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February is American Heart Month

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Each month the Office of Disease Prevention and Health Promotion (part of the US Department of Health and Human Services) selects National Health Observances (NHOs) that highlight issues affecting health across the nation. 

One of the highlights in February is heart health.

The National Heart, Lung, and Blood Institute (NHLBI) sponsors American Heart Month each February to raise awareness about heart disease and ways people can keep their heart healthy. 

Risk factors for heart disease include:

  • High blood pressure
  • High cholesterol
  • Smoking
  • Diabetes
  • Family history of heart disease
  • Physical inactivity
  • Overweight or obesity
  • Poor diet
  • Stress

Warning signs of a heart attack include:

  • Chest pain or pressure
  • Shortness of breath
  • Nausea
  • Lightheadedness or dizziness
  • Arm, jaw, neck, back, or upper abdominal pain
  • Sweating

It’s important to note that not all heart attacks have obvious symptoms and some people may experience only mild symptoms or no symptoms at all. If you suspect you or someone else is having a heart attack, it’s important to seek medical attention immediately.

Additionally, other warning signs of heart disease can include angina (chest pain), heart palpitations (irregular heartbeats), and swelling in the legs, ankles and feet.

What are the most commonly prescribed medications for preventing heart attacks?

There are several medications that are commonly prescribed to prevent heart attacks in people who are at high risk for heart disease but have not yet had a heart attack. Some of these medications include:

  • Aspirin: Aspirin helps to prevent blood clots from forming, which can cause heart attacks and strokes.
  • Statins: Statins are a class of medications that lower cholesterol levels in the blood, reducing the risk of heart disease.
  • Blood pressure-lowering medications: High blood pressure is a major risk factor for heart disease, and blood pressure-lowering medications are often prescribed, such as:

It’s important to note that the best course of treatment will depend on an individual’s specific medical history, risk factors, and overall health, and a doctor or cardiologist should be consulted to determine the most appropriate preventive measures for each individual.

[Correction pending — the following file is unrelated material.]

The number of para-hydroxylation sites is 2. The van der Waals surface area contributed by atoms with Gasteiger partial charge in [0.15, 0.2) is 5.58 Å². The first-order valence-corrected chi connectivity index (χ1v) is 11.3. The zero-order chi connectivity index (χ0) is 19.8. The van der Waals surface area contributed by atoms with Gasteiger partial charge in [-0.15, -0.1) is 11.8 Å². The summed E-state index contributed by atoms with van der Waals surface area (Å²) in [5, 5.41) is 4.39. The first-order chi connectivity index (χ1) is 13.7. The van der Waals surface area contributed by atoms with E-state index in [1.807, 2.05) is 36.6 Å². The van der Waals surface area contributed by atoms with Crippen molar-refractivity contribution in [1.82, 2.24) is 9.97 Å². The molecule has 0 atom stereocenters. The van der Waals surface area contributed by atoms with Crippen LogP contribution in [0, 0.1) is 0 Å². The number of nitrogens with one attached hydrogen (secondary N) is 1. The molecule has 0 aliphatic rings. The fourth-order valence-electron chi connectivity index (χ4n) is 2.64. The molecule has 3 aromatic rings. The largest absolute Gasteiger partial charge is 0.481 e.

What about lifestyle changes?

Lifestyle changes that can help improve heart health include:

  • Eating a healthy diet that is low in saturated and trans fats, and high in fruits, vegetables, whole grains, and lean protein
  • Exercising regularly, aiming for at least 150 minutes of moderate-intensity aerobic activity or 75 minutes of vigorous-intensity aerobic activity per week
  • Maintaining a healthy weight
  • Not smoking or quitting smoking
  • Limiting alcohol consumption
  • Managing stress through techniques such as deep breathing, meditation, or yoga
  • Getting enough sleep, aiming for 7-9 hours per night
  • Controlling blood pressure, cholesterol, and blood sugar levels through medication, as prescribed by a doctor
  • Reducing exposure to secondhand smoke.

Making these lifestyle changes can lower your risk of heart disease and improve your overall health and well-being.

The American Heart Association’s Health Behaviors 8 is a set of metrics to help assess heart health and reduce the risk of heart disease. It is designed to help people improve and maintain their heart health. It includes the following eight lifestyle changes:

  • Manage Blood Pressure
  • Control Cholesterol
  • Lower Blood Sugar
  • Be More Active
  • Eat Better
  • Lose Weight
  • Quit Smoking
  • Get Better Sleep

These metrics are designed to be simple and achievable, with the goal of helping individuals take control of their heart health. By following the AHA’s 8 Health Behaviors, you can reduce your risk of heart disease and improve your overall health and well-being. The AHA provides resources and support to help you make these lifestyle changes and achieve their goals.

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